A large number of contributors have contributed high quality posts over the years on Stack Overflow, and the community collectively moderates to keep the standards of the site high. However, some users end up using other people's contributions and posts without attribution, which results in plagiarism.

At present, users can flag any such post for moderators' attention, and if sufficient evidence is found, then these posts are deleted by the moderators immediately.

However, in this process, the users don't get any immediate feedback, and may tend to continue borrowing other people's content without being aware that it is an incorrect practice, or consciously indulge in plagiarism in an attempt to gain reputation by copying highly-upvoted posts.

To encourage positive behavior and provide immediate feedback to a user, the following changes should be introduced:

  • User loses X* reputation every time one of their posts get deleted by a moderator as a result of a plagiarism flag.

    This reputation loss will be visible to them as

    -X*: Plagiarized content deleted. Please visit help center for more details.

    They should be able to see the link of the post which was deleted, similar to the linked posts we see for every upvote and downvote, and the help center link should lead them to information about plagiarism and guidelines for proper attribution.

    Reputation is a representation of trust, this deduction of reputation will indicate that trust is lost if one indulges in plagiarism.

  • Every post deleted due to plagiarism should count towards post ban.

    The current post ban formula should take the flagged and deleted plagiarized posts of a user into consideration as a parameter, while computing post bans. These deleted plagiarised posts should weigh in even if they have zero or positive score.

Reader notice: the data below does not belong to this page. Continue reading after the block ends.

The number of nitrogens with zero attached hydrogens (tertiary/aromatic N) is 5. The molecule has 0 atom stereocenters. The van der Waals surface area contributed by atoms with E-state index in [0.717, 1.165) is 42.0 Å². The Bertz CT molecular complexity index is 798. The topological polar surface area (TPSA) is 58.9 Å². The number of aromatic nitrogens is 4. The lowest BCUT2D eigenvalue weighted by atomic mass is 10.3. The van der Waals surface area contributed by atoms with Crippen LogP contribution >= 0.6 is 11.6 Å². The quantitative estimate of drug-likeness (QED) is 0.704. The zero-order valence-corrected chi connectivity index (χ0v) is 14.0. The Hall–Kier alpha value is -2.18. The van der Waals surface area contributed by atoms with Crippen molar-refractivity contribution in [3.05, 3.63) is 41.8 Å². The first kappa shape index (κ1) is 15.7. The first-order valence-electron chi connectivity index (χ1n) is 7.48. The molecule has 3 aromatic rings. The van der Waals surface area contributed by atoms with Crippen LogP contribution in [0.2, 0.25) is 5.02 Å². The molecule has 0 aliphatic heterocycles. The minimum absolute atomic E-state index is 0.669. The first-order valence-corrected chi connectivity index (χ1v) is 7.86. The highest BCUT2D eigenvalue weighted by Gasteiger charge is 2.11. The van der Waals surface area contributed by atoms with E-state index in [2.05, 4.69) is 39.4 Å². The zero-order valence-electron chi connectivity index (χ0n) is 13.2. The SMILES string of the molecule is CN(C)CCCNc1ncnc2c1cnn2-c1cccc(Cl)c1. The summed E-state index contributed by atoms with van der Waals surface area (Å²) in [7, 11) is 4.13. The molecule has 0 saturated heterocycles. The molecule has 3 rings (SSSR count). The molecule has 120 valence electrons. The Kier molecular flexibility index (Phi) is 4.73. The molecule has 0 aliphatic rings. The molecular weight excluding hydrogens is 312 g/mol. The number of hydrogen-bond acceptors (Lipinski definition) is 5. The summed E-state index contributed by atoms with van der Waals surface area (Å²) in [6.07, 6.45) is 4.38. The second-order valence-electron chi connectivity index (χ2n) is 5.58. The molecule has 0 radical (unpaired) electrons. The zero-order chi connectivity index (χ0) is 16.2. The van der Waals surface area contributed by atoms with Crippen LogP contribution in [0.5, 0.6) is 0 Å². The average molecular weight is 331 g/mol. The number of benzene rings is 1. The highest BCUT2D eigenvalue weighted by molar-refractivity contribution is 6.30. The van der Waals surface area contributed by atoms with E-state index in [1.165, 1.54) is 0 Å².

Users who have a high number of plagiarized posts will eventually hit the ban, and work on improving their content.

  • Make posts removed for plagiarism exempt from the >60 day >3 score rule for keeping reputation.

    Users should not retain reputation gained by unfair means. It was never theirs to keep.

These measures will provide immediate feedback for innocent users and restrict those who may, at present, be willing to engage in plagiarism, and will encourage original content.


* X is a positive integer.

  • 16
    Why would it say "duplicate content deleted" instead of "plagiarized content deleted"? Since we have a concept of duplicate questions—and there's absolutely nothing wrong with those—we don't want to confuse people. Otherwise, I think I would support this. We need a no-tolerance policy for plagiarism, but it would also be more effective if it stung a bit. Aug 20, 2014 at 14:46
  • 12
    I'd also make posts removed for plagiarism exempt from the >60 day >3 score rule for keeping reputation. This could be done independent of these changes.
    – ChrisF Mod
    Aug 20, 2014 at 14:48
  • 16
    -10 looks like a slap on the wrist to me. Maybe -50 or even -100 would make a better deterrent. Alternately, since often high-quality answers are being plagiarized, subtract from the perpetrator the amount of reputation gained by the original poster for their answer (granted, that can be a bit too much). Aug 20, 2014 at 14:53